When humans behave like animals

Click to follow
The Independent Online

Yesterday's launch of new Conservative proposals to crack down on travellers was burnished by association with events in Berkshire the previous day. By coincidence, 80 police officers had descended on six sites outside Reading and evicted 500 travellers. Escorted to the Berkshire border by police on motorcycles, the idea, presumably, was that these people would take their troubles elsewhere. Instead, many are reported to have already made their way back.

Yesterday's launch of new Conservative proposals to crack down on travellers was burnished by association with events in Berkshire the previous day. By coincidence, 80 police officers had descended on six sites outside Reading and evicted 500 travellers. Escorted to the Berkshire border by police on motorcycles, the idea, presumably, was that these people would take their troubles elsewhere. Instead, many are reported to have already made their way back.

The behaviour that has made these guests so unwelcome is familiar. Reports of crime, damage to property and litter in the vicinity of the sites abounded. One site had been set up on a 100-year-old cricket pitch, causing the local male residents deep distress.

Whatever opinion you may have of cricket-obsessed Englishmen, the fact is that village cricket is an English tradition. If travellers wish to have their traditions respected, then they surely ought to return the compliment. Instead, they reportedly defecated around the cricket pavilion. A vicar confirmed that he too had been disgusted to find that the back of his church had also been used as a toilet.

Sylvia Dunn, a spokesperson for women gypsies, made no apologies for such hazards to public health, and instead suggested that "gaujis stopped their cars and used lay-bys as lavatories." Her more serious point was that "transit sites with proper facilities would stop these problems overnight". She says that if councils would offer, for a small charge, to supply portable loos and rubbish collection, then travellers would gladly accept.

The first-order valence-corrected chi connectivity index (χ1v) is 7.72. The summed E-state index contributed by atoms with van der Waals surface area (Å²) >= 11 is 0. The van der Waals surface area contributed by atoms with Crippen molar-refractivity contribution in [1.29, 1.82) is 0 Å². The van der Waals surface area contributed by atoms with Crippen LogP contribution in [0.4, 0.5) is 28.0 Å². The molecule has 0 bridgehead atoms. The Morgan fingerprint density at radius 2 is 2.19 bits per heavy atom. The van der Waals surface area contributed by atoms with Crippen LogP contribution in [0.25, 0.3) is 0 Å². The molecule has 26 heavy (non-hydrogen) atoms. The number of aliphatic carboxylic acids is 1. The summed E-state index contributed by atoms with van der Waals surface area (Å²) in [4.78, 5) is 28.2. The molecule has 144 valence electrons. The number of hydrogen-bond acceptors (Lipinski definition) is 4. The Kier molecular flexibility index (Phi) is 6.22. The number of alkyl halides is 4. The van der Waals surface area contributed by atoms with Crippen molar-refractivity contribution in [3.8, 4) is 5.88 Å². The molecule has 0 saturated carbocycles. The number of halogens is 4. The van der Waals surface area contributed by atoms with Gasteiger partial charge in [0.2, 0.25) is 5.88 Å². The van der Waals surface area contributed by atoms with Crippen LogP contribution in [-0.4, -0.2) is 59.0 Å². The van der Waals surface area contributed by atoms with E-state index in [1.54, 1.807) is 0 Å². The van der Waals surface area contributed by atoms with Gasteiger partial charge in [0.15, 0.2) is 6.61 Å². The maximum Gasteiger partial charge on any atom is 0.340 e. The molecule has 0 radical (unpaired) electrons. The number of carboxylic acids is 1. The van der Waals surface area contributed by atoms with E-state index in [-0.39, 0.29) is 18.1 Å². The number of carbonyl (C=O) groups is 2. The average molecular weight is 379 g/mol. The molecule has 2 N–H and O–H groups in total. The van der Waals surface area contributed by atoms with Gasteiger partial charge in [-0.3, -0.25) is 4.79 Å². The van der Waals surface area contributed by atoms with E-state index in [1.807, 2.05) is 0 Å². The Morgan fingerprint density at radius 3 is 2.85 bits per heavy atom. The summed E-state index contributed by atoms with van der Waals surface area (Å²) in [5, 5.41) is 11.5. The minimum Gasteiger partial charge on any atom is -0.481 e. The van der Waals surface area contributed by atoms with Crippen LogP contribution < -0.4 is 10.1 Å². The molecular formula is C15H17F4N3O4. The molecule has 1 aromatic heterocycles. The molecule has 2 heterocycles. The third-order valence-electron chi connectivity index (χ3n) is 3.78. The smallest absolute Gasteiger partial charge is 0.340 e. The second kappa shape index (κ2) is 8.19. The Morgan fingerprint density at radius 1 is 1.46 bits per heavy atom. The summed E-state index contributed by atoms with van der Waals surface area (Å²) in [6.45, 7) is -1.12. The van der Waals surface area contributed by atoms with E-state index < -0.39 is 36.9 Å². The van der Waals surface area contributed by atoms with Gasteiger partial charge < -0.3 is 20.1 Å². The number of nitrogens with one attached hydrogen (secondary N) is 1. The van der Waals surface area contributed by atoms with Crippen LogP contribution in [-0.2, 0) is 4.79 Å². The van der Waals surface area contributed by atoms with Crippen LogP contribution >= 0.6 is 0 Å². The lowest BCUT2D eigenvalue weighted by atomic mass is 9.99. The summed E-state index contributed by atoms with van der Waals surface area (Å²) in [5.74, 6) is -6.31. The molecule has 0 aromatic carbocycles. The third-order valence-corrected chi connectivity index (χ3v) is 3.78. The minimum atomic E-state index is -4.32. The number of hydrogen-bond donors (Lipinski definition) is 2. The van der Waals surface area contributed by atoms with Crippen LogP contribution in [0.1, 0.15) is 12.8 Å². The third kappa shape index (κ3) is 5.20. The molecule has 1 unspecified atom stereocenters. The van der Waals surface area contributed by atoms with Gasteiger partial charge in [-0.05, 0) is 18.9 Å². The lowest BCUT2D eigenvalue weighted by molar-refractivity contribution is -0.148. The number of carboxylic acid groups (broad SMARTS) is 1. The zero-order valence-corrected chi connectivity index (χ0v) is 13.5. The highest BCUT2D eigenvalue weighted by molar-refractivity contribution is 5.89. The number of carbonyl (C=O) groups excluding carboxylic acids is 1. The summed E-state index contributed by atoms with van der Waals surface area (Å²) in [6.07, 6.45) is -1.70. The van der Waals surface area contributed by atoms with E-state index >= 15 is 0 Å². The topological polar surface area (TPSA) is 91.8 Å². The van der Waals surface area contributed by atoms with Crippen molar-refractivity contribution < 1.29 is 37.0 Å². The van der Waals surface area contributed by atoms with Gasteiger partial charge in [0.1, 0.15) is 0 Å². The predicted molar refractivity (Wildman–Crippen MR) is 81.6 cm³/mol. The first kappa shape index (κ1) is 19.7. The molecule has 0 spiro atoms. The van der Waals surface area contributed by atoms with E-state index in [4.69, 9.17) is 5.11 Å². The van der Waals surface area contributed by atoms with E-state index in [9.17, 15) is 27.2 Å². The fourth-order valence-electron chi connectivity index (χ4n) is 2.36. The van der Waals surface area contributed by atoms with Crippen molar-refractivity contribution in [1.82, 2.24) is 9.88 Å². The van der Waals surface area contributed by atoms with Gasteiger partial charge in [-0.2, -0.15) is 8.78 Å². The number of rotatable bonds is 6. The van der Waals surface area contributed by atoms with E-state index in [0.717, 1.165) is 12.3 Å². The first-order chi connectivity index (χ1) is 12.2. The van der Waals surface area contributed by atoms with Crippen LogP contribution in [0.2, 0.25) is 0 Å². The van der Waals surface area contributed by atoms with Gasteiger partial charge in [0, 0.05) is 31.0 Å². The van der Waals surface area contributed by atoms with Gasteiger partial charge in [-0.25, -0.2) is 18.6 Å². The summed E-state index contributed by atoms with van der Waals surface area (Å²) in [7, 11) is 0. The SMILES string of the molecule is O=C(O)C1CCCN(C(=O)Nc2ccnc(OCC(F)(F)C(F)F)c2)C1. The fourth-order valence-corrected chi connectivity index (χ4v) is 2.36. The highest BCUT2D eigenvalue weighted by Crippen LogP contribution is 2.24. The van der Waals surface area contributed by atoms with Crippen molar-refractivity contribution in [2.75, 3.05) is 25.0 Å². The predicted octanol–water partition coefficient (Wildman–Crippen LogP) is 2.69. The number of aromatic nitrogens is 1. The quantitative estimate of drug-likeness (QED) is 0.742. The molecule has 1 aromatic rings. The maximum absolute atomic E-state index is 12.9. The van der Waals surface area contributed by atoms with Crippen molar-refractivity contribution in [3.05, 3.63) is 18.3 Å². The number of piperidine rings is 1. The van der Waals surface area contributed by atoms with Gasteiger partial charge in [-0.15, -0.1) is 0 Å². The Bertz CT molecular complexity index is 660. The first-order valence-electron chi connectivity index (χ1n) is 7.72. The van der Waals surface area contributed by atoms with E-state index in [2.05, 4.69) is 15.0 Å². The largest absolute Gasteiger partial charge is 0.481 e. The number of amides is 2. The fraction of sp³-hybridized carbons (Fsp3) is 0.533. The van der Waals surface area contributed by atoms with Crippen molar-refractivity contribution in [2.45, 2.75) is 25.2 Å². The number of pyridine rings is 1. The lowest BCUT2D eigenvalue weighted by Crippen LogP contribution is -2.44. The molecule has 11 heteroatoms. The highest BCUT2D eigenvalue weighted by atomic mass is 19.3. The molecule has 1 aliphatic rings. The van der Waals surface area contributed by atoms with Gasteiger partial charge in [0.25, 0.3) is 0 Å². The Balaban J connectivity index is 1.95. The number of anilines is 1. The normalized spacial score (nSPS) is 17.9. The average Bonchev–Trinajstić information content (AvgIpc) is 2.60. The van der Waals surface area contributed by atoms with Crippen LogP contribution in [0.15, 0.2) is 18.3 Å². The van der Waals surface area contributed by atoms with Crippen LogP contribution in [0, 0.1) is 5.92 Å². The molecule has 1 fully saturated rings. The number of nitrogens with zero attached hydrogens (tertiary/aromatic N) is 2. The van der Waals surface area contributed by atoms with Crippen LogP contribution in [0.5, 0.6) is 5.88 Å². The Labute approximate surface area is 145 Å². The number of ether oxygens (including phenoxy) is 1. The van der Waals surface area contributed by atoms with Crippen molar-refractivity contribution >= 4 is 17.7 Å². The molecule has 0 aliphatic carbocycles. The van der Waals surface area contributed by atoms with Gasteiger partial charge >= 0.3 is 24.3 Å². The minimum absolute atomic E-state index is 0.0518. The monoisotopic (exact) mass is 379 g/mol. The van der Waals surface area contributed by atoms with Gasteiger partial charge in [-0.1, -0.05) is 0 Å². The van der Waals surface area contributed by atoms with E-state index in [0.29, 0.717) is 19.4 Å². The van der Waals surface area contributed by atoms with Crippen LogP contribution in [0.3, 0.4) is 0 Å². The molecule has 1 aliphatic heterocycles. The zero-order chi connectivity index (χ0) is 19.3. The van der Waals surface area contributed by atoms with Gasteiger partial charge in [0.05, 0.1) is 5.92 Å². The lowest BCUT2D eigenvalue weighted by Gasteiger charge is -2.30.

But that was not the case in Hawick, in Scotland, where in August local housing officials and councillors abandoned plans to spend £342,000 on an official camp site. The scheme has been aborted after housing authorities were advised that it would not be economically viable. The camp would have to attract 640 caravans per season to cover running costs of £28,500. The nearest comparable site, in Peebles, had attracted just 15 customers during 1999, and made £675 in rent.

Hughie Smith, president of the National Gypsy Council, says that the reason for the poor take-up in Peebles is because local authorities have been concentrating on discouraging travellers, while providing the sites as a smokescreen for their true intentions. He does not say how this policy has been pursued, but there is no evidence that the Hawick councillors adopted the desperate measures recently used by a certain Derek Mead.

Mr Mead had asked a group of travellers to leave his land, and while they had agreed that they would, there was no sign of them actually intending to do so. The Somerset farmer, with a group of friends, sprayed an encampment of 60 travellers with ten tons of pig slurry after he had claimed that police ignored his pleas for help in moving them on. Riot police and a helicopter intervened to stop the onslaught, and suggested to Mr Mead that he may find himself faced with the bill for the police operation.

These, and other incidents over the summer, come in what has been a disastrous year for gypsies and travellers in Britain. First there was the public outcry over the life imprisonment of Tony Martin, who shot dead the young traveller Fred Barras while he was burgling his home. The saga hardened the public's belief that the law is "soft on travellers", as did the hysteria which broke out over Romanian gypsies who had come to Britain and were begging with their children.